The root causes of self-destructive behavior can vary from person to person, according to licensed drug and alcohol counselor Candace Kotkin-De Carvalho LSW, LCADC, CCS, CCTP. Some of the most common causes include a lack of positive coping skills, unresolved issues from childhood or adolescence, and poor mental health.
Lorz describes self-destructive behaviors as being the product of either misguided attempts at self-protection or moments of dissociation. They’re often shaped by beliefs you have about yourself, what you deserve, and how you have taken in the messages of the world and those around you, she says, making them essentially a response to personal circumstances that have had a traumatic impact on you. They may have even worked (or you believed that they have worked) in the past to protect you from feeling stressed, overwhelmed, hurt, exhausted, scared, or in danger, she adds, but ultimately these coping mechanisms are now causing more harm than protection.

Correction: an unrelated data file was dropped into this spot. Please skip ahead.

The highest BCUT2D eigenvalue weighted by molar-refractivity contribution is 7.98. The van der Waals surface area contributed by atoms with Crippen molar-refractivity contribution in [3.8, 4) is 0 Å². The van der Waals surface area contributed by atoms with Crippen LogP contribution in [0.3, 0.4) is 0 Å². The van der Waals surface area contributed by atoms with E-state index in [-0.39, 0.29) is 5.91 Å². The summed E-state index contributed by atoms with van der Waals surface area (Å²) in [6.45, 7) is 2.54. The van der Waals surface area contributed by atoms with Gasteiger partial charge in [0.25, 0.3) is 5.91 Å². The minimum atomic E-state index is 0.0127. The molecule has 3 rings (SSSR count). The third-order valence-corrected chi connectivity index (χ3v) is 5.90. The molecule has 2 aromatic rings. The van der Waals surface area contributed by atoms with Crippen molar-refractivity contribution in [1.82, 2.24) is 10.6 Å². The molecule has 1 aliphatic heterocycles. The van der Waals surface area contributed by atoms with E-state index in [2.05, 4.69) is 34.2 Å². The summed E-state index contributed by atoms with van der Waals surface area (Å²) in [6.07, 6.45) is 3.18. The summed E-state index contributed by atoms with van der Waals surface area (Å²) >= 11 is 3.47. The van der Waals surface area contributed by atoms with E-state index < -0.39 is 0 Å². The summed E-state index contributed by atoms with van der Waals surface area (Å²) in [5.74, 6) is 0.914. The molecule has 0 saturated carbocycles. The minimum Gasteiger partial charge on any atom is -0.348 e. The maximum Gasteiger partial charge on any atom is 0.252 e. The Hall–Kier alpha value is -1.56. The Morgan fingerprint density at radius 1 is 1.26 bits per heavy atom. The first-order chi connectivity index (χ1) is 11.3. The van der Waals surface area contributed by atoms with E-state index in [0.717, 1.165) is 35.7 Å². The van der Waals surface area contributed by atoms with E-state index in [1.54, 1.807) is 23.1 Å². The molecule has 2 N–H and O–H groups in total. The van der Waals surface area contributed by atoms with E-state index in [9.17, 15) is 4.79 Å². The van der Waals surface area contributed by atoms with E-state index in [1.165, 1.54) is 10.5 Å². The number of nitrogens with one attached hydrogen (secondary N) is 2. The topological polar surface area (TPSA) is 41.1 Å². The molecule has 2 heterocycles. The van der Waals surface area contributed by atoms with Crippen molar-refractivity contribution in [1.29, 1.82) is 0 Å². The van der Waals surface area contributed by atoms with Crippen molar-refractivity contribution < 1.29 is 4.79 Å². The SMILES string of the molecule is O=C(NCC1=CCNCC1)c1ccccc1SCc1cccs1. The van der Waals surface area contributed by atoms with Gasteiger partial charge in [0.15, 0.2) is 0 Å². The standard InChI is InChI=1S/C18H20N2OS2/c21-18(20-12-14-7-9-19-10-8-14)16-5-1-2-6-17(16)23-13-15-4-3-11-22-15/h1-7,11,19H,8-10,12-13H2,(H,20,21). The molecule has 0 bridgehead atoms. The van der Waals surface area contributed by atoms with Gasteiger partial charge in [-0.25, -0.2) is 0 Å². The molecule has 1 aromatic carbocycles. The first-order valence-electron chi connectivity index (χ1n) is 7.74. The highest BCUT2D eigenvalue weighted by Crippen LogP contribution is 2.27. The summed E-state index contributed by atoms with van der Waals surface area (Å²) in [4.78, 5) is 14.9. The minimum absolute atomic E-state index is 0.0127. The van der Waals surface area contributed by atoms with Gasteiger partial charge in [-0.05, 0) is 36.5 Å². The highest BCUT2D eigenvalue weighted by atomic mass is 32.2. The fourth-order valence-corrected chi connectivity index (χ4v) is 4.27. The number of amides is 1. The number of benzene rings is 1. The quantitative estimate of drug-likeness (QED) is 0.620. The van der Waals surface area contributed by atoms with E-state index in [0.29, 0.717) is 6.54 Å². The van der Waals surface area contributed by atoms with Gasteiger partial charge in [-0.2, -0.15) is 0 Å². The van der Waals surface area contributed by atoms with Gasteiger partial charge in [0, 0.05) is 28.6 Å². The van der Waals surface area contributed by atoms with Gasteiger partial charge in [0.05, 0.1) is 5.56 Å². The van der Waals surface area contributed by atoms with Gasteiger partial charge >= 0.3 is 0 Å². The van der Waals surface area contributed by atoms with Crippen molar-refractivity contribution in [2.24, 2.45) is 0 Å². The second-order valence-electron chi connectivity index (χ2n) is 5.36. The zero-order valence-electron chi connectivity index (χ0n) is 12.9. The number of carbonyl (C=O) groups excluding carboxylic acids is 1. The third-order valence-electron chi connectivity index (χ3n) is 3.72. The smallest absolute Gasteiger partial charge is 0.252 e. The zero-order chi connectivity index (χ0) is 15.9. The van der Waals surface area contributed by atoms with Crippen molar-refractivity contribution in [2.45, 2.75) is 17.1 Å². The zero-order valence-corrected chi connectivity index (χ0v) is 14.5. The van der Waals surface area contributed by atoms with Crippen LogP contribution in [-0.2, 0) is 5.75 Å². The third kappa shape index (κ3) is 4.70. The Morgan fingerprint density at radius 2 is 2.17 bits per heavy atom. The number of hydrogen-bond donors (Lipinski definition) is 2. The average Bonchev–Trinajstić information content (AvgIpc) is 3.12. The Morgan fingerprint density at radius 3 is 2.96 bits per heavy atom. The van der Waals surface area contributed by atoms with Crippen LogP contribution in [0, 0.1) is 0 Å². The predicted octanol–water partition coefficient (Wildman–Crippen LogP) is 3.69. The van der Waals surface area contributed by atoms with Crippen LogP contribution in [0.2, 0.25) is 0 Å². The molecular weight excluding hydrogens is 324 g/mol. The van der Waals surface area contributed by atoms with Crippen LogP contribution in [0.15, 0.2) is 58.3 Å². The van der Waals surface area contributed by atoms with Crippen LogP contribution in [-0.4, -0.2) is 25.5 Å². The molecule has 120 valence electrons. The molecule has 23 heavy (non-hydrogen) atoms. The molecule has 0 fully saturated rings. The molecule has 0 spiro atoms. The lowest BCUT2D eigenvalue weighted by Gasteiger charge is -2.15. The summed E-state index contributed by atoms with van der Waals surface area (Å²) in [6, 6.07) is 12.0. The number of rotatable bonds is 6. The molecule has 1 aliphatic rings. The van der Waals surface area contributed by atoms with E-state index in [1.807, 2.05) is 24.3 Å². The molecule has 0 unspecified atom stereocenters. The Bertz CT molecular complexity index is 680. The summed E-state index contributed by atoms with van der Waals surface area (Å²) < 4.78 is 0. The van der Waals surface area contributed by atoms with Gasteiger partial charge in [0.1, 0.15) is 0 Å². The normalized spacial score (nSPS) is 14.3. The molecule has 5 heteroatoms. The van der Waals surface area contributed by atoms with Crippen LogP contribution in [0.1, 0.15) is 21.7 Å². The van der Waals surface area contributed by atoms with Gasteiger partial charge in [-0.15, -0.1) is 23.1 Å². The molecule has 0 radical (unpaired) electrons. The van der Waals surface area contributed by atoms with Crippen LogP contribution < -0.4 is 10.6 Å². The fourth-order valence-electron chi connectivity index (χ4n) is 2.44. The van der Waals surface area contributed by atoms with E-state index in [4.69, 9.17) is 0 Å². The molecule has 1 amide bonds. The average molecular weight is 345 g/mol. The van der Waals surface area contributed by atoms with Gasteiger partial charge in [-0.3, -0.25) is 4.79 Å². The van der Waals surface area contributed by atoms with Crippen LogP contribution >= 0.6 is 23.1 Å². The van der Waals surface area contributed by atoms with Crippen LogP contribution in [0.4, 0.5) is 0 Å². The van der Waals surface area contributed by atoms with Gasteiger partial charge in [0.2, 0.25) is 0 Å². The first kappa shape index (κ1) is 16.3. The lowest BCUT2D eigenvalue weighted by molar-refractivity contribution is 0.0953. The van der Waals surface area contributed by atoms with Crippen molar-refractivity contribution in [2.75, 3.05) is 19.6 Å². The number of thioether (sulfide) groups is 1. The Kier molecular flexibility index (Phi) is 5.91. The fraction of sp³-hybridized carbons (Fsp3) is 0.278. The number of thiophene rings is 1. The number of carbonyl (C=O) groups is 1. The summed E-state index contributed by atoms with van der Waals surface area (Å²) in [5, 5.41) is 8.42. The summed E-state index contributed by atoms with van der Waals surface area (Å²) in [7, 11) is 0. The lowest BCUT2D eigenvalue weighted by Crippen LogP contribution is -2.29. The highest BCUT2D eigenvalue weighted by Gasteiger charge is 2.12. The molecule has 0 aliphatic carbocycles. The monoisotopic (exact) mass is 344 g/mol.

Osibodu-Onyali adds that when people have experienced multiple negative events or even traumas, it changes the way they view themselves, others, and the world. “They begin to expect bad things to happen, and when good things come their way, they introduce self-destructive behaviors so that things return to the negative pattern they are used to. It’s not that they enjoy negativity; it’s just that it’s familiar,” she says.
Additionally, self-destructive behaviors can be symptoms of many mental health issues, according to Manly. For example, a person who is suffering from depression may engage in self-protective behaviors, like not going to work due to a lack of energy or to avoid stress, that are ultimately self-destructive. Those who suffer from substance use disorders may resort to self-destructive behaviors, including stealing to maintain the addiction or driving while under the influence, with little or no ability to genuinely appreciate the long-term impact; the cumulative effects of these behaviors are often tragic.
“A variety of mental health disorders such as BPD often leave the sufferer stuck in a cycle of self-destructive behaviors that leave the individual feeling angry, isolated, and misunderstood,” she adds.